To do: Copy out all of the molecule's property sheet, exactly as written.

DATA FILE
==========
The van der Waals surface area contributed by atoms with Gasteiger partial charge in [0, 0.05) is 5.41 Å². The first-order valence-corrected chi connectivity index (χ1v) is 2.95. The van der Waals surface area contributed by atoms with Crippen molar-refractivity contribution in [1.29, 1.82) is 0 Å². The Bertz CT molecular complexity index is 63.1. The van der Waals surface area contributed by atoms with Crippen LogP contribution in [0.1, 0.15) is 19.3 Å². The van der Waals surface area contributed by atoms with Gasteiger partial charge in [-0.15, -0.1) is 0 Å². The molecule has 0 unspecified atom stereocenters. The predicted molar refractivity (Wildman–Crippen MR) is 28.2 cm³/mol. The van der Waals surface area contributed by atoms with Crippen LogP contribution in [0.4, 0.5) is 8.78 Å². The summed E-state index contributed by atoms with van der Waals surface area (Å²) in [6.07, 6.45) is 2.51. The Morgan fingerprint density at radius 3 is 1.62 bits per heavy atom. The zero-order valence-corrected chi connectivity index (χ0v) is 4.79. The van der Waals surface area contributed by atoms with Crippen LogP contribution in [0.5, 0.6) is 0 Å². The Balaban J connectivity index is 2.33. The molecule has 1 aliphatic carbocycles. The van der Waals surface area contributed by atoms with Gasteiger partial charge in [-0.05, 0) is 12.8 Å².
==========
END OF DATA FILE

The van der Waals surface area contributed by atoms with Gasteiger partial charge in [0, 0.05) is 5.41 Å². The first-order valence-corrected chi connectivity index (χ1v) is 2.95. The van der Waals surface area contributed by atoms with Crippen molar-refractivity contribution in [1.29, 1.82) is 0 Å². The Bertz CT molecular complexity index is 63.1. The van der Waals surface area contributed by atoms with Crippen LogP contribution in [0.1, 0.15) is 19.3 Å². The van der Waals surface area contributed by atoms with Gasteiger partial charge in [-0.15, -0.1) is 0 Å². The molecule has 0 unspecified atom stereocenters. The predicted molar refractivity (Wildman–Crippen MR) is 28.2 cm³/mol. The van der Waals surface area contributed by atoms with Crippen LogP contribution in [0.4, 0.5) is 8.78 Å². The summed E-state index contributed by atoms with van der Waals surface area (Å²) in [6.07, 6.45) is 2.51. The Morgan fingerprint density at radius 3 is 1.62 bits per heavy atom. The zero-order valence-corrected chi connectivity index (χ0v) is 4.79. The van der Waals surface area contributed by atoms with Crippen LogP contribution in [0.5, 0.6) is 0 Å². The Balaban J connectivity index is 2.33. The molecule has 1 aliphatic carbocycles. The van der Waals surface area contributed by atoms with Gasteiger partial charge in [-0.05, 0) is 12.8 Å².